FTC v. ACTAVIS INC.

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Case Basics
Docket No. 
12-416
Petitioner 
Federal Trade Commission
Respondent 
Actavis Inc. et al.
Decided By 
Advocates
(Assistant to the Solicitor General, Department of Justice, for the petitioner)
(for the respondent)
Term:
Facts of the Case 

In 2000, Solvay Pharmaceuticals successfully patented AndroGel, a topical gel medication. Shortly after the FDA approved the medication, generic drug manufacturers Watson Pharmaceuticals and Paddock Laboratories began developing generic versions of the gel. Solvay filed a patent infringement suit against Watson and Paddock, but the manufacturers counter-claimed that Solvay’s patent was invalid to begin with. As the infringement suit progressed, Solvay feared that it would lose its monopoly on AndroGel. To prevent this, Solvay entered into a reverse payment agreement with the two manufacturers. In return for dropping the suit and maintaining exclusivity, Solvay agreed to pay the manufacturers a sizeable fee. The agreement allowed Solvay to maintain its monopoly, despite the possible invalidity of the patent, in exchange for sharing some of the profits with its potential competitors.

Shortly after entering the agreement, the Federal Trade Commission (“FTC”) filed a complaint against the pharmaceutical companies. The FTC claimed that Solvay was unlikely to win the patent infringement suit; therefore the settlement unfairly protected an invalid patent monopoly. By limiting competition in the AndroGel market, the manufacturers were restraining trade in violation of antitrust laws. The manufacturers argued that the FTC failed to state a valid claim because the agreement merely protected Solvay’s already existing patent rights. The United States District Court for the Northern District of Georgia agreed with the manufacturers and dismissed the case. The FTC appealed to the United States Court of Appeals for the Eleventh Circuit, which affirmed the lower court’s decision. The appellate court explained that the manufacturers’ reverse payment settlement is lawful as long as it restrains competition in the same way that patent protection typically restrains competition.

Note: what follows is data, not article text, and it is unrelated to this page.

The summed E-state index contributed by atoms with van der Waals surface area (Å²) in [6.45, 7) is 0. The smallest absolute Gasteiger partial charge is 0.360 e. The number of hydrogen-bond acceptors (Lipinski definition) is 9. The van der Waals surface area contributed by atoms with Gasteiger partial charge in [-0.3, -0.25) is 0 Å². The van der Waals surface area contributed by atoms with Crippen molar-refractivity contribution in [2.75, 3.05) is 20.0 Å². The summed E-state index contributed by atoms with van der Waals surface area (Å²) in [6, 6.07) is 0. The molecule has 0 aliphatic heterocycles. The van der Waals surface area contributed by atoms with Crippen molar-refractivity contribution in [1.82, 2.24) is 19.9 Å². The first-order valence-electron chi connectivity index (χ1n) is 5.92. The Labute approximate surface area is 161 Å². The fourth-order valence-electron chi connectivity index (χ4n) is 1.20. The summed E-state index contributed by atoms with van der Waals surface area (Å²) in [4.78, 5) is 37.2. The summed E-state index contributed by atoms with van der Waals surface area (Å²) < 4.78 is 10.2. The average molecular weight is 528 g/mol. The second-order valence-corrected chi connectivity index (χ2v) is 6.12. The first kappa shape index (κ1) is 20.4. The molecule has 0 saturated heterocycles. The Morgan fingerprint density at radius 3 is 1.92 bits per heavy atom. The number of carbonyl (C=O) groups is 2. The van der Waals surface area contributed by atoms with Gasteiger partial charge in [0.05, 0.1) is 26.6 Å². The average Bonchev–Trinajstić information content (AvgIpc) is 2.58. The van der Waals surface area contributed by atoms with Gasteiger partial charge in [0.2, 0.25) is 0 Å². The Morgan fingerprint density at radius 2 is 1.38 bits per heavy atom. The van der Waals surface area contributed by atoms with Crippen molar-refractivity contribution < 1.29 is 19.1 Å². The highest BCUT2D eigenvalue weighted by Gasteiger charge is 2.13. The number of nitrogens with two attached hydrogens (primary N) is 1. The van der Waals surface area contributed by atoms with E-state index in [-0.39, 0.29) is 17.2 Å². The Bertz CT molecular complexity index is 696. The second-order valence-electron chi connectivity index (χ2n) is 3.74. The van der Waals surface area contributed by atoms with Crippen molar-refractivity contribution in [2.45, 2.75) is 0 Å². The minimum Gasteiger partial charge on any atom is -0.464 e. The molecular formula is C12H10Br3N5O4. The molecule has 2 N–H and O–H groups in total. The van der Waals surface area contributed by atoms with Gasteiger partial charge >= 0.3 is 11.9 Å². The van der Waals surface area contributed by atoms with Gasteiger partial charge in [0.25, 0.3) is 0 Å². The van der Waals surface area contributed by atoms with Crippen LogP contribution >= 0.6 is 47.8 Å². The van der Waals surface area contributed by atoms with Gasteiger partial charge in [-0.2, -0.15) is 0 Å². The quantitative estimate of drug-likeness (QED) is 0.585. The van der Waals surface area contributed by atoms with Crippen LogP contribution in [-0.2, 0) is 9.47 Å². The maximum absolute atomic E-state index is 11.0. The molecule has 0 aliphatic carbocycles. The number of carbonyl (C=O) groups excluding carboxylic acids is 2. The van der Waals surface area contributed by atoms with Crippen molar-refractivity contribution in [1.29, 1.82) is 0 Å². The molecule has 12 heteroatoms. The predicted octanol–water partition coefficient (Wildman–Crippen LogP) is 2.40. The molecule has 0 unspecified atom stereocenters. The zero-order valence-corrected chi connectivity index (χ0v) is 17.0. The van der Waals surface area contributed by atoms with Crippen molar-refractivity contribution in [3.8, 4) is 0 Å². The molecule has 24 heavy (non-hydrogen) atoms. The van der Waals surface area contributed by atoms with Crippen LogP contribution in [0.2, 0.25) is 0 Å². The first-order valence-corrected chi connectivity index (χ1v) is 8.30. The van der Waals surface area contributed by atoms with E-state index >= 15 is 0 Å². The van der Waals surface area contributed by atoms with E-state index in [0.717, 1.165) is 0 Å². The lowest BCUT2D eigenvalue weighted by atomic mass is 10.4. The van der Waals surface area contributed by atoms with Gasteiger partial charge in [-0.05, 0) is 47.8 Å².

Question 

Are reverse payment agreements per se lawful, rather than presumptively anticompetitive?

Conclusion 
Decision: 5 votes for FTC, 3 vote(s) against
Legal provision: Drug Price Competition and Patent Term Restoration Act of 1984

No. Justice Stephen G. Breyer delivered the opinion for the 5-3 majority. The Court declined to hold that reverse payment settlements are presumptively unlawful. Furthermore, the FTC’s lawsuit should have been allowed to proceed. Although patent-based settlement agreements can sometimes violate anti-trust laws, the Court declined to apply an all-or-nothing rule regarding these agreements. Instead, the Court stated that there are five considerations that should have allowed the consideration of FTC’s case. These considerations are: 1) that specific restraints in the settlement agreement had the potential to adversely effect competition; 2) that certain anti-trust consequences will sometimes prove unjustified; 3) that if a reverse payment settlement can cause anticompetitive harm, the patent-holder likely has the power to bring about that harm as well; 4) an anti-trust claim may be more administratively feasible than the lower court believed; and 5) the fact that a large, unjustified reverse payment settlement risks anti-trust liability does not prevent litigating parties from settling their lawsuits. The Court held that these considerations outweighed the lower court’s decision to provide anti-trust immunity to reverse payment settlements.

Chief Justice John Roberts wrote a dissent in which he argued that the majority’s decision discourages generic pharmaceutical companies from challenging patents because it eliminates the possibility of meaningful settlements. He argued that this decision instead forces generic companies into costly litigation that could be more efficiently handled through settlement negotiations. Justice Antonin Scalia and Justice Clarence Thomas joined in the dissent.

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FTC v. ACTAVIS INC.. The Oyez Project at IIT Chicago-Kent College of Law. 31 August 2014. <http://www.oyez.org/cases/2010-2019/2012/2012_12_416>.
FTC v. ACTAVIS INC., The Oyez Project at IIT Chicago-Kent College of Law, http://www.oyez.org/cases/2010-2019/2012/2012_12_416 (last visited August 31, 2014).
"FTC v. ACTAVIS INC.," The Oyez Project at IIT Chicago-Kent College of Law, accessed August 31, 2014, http://www.oyez.org/cases/2010-2019/2012/2012_12_416.